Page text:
By Agence France-Presse
The Sunday Nation
The World Health Organisa-tion (WHO) has announced that the Zika virus outbreak, which has been linked to deformities in babies’ heads and brains, no longer poses a world public health emergency – but warned the epidemic remains a challenge.
Brazil, the epicentre of the outbreak, has however refused to downgrade the risk, while experts sharply criticised the world health body’s decision.
“The Zika virus remains a highly significant and long-term problem, but it is not any more a public health emergency of international concern,” World Health Organisation emergency committee chairman Dr David Heymann said.
Meanwhile in Thailand, the Disease Control Department (DCD) has found that religious sites are the main breeding grounds of the Aedes aegypti mosquito that can spread Zika. Its recent survey showed that almost 86 per cent of religious sites were found to have mosquito larvae.
While Zika causes only mild symptoms in most people, pregnant women with the virus risk giving birth to babies with microcephaly, a condition that leads to abnormally small brains and heads.
It can also cause rare adult-onset neurological problems such as Guillain-Barre Syndrome (GBS), which can result in paralysis or death.
Since the outbreak in mid-2015, more than 1.5 million people have been infected with Zika, mainly in Brazil, and more than 1,600 babies have been born with microcephaly since last year, according to the WHO. The UN’s global health agency declared the Zika epidemic a global health emergency in February this year.
Researchers earlier this year warned that at least 2.6 billion people, over a third of the global population, live in parts of Africa, Asia and the Pacific where Zika could gain a new foothold, with 1.2 billion at risk in India alone.
Brazil on Friday said it would continue to treat the outbreak as an emergency. “We will maintain the emergency [status] in Brazil until we are completely tranquil about the situation,” Health Minister Ricardo Barros said.
The WHO was careful on Friday not to dismiss the risk still posed by the virus, which has been detected in 73 countries, mainly in Latin America and the Caribbean.
“We are not downgrading the importance of Zika. In fact, by placing this as a longer-term programme of work, we’re sending the message that Zika is here to stay and the WHO’s response is here to stay in a very robust manner,” said Dr Peter Salama, director of the agency’s health emergencies programme.
There are still, he added, “a lot of unknowns” in the battle against Zika.
The WHO believes the “Zika virus and associated consequences remain a significant enduring public health challenge requiring intense action but no longer represent” a global health emergency, it said in a statement.
“Many aspects of this disease and associated consequences still remain to be understood, but this can best be done through sustained research,” it added.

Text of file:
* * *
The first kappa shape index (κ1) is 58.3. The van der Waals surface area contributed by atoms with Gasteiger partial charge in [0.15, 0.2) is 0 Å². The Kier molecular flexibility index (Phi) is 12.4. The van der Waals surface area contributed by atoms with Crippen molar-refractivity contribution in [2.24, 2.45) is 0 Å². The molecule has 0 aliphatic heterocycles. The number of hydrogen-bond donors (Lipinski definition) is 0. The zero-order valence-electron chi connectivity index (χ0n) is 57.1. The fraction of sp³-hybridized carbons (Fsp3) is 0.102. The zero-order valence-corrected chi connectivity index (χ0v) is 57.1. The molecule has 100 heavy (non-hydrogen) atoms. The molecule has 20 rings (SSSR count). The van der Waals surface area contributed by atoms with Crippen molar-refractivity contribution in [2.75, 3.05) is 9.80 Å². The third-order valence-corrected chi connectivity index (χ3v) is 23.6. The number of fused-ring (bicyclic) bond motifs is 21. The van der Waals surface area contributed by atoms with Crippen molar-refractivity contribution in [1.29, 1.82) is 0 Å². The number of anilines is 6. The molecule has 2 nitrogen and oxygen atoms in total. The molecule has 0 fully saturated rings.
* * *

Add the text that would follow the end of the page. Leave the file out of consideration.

Emergency committee head Heymann said Brazil’s decision to continue dealing with the epidemic as an emergency was “appropriate”, even as he affirmed the virus need not be dealt with as an emergency of international concern.
Gobal health and law expert Lawrence Gostin, of Georgetown University in Washington DC, described the WHO decision as “quite worrying”, particularly since the southern hemisphere will soon enter the high-risk summer season for mosquitoes.
Religious sites a problem
In Thailand, a recent survey by the DCD showed mosquito larvae had been found at 85.71 per cent of religious sites.
“These larvae are mostly found in largely overlooked stuff that can contain water such as tree pots or unused tyres,” DCD director-general Dr Jedsada Chokdamrongsuk said yesterday.
He said 63.64 per cent of schools had hosted mosquito breeding grounds. Larvae had also been found in a quarter of hotels and about 18 per cent of factories.
DCD deputy director-general Dr Panumard Yarnwaidsakul said Zika had already become an endemic disease in Thailand with new cases being reported on a daily basis. He said the department is currently monitoring one case of microcephaly.
Public Health Ministry permanent secretary Dr Sopon Mekthon said that in order to fight against such communicable diseases, it was necessary to crack down on mosquito breeding grounds.
“If we can launch a complete crackdown, we can prevent the spread of not just Zika virus but other [mosquito-borne] diseases such as dengue fever and Chikungunya fever,” he said.
Sopon said 33 new Zika virus patients were reported during the past week in 12 provinces.
He said about 80 per cent of Zika-infected people do not know that they have caught the disease because in healthy adults the virus hardly causes any symptoms.
Thailand has reported more than 680 cases of Zika since January.